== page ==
You should be keeping your plugin up-to-date and adding bug fixes anyway, but here’s a little more incentive. You’ll actually get more downloads every time your plugin is updated. This is likely because it will appear in the “recently updated” category on WordPress where people will find and download it.
If your downloads start to really slow down, add a new bug fix or feature sooner rather than later to jump start your count again.
These methods basically all include writing content and including a link to your plugin. They take a bit more effort, but will help you get more links and traffic to your plugin.
Learn anything while developing your newest plugin? Write a post for another blog in your niche about what you learned and include a link to your plugin. The link will help your plugin’s rank and you’ll likely get some downloads from interested readers.
You can also do a list post like “Top 7 Plugins for X” and include your plugin in it.
Submit a Press Release
Writing and submitting a press release is actually a very easy thing to do. The fact that your plugin just went live is newsworthy enough to write a release about.
Cover the story behind the plugin, some stats about the industry, and quote yourself a few times talking about the plugin. Your PR should be 300-750 words long.
Create a tutorial video on how to use your plugin and include it in your plugin description. The video might lead to more conversions and reduced support requests, but it can also drive traffic.
You can embed a Youtube video using markdown like this:
Traffic benefits of uploading a “how-to” video to Youtube:
your video may rank for your keywords giving you 2 of the 10 listings in the SERPS instead of just one.
people searching in youtube will find your video (Youtube is the world’s 2nd biggest search engine)
How to Optimize your Youtube Video:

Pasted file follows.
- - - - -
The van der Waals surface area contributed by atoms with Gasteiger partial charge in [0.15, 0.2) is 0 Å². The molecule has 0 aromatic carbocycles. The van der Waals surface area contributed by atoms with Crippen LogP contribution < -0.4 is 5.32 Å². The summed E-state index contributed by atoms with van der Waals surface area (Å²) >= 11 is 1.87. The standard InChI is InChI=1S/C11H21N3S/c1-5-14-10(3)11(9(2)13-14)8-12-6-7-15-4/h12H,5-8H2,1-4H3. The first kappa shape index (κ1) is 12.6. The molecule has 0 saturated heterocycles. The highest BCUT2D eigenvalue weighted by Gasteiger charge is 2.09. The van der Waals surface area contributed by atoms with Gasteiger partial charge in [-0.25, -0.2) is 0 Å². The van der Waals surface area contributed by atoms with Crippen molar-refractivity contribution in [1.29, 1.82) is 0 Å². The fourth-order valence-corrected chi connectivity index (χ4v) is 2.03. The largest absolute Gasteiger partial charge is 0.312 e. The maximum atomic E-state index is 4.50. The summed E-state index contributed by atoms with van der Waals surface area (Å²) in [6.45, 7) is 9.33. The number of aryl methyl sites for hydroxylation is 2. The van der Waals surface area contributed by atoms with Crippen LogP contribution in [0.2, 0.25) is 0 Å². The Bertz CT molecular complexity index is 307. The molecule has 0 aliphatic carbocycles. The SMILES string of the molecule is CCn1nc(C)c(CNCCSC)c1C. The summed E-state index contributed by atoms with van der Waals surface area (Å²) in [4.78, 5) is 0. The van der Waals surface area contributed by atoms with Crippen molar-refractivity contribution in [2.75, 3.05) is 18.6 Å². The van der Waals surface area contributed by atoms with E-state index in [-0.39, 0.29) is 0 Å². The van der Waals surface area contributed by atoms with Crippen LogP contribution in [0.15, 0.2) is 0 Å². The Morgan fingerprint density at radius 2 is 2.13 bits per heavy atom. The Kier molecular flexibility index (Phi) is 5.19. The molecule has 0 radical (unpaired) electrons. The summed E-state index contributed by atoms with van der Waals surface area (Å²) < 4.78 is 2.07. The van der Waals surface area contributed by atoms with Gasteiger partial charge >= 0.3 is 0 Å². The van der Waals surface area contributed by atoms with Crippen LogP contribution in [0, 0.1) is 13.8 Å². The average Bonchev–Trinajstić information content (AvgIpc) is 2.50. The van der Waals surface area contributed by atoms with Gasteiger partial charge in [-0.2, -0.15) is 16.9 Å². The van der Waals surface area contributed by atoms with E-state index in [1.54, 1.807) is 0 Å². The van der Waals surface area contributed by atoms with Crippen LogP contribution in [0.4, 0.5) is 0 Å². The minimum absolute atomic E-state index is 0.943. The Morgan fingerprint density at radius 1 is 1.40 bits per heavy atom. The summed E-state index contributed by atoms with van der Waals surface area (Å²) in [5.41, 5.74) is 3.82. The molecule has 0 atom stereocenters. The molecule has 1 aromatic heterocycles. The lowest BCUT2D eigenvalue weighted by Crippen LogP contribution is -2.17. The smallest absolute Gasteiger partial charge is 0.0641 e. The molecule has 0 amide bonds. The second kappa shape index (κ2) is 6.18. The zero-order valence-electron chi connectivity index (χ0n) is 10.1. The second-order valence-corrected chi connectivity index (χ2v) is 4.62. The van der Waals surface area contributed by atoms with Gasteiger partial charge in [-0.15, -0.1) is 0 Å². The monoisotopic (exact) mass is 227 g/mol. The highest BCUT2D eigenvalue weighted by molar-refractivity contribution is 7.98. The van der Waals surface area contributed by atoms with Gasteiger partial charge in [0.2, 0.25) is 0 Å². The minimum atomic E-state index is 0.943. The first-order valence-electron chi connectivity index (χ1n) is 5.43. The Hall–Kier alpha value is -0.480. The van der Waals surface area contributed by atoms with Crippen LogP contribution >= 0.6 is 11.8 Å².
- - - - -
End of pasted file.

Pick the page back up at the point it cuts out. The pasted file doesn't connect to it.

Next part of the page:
Transcribe your video and include Closed Captions.
Include relevant tags
If you make multiple tutorial vids, combine them all in one playlist
Youtube indexes playlists separately in results pages, so this will often give you an additional result when people search in Youtube
Include a link to your plugin at the top of the description
Make sure you include the “http://” or the link won’t be clickable
These methods involve actively finding and engaging people who would be interested in using or sharing your plugin.
Post in Blogs & Forums
Search in Google and look for blog posts and forums threads where people are discussing the problem(s) that your plugin solves. Add a comment to the discussion letting them know about the solution you built. Post publicly so a lot of people see it instead of just emailing a few people privately.
Monitor the Web
Setup Google Alerts for the problems your plugin solves. Now, whenever someone writes anything about struggling with that problem on the web, you’ll be alerted so you can stop by and drop a link to your plugin.
While you’re monitoring for problem phrases, also track every time the name of your plugin comes up. If someone mentions your plugin in a blog post and doesn’t link to it, just shoot them an email asking if they could include a link to your plugin.
Ask Your Blog Commenters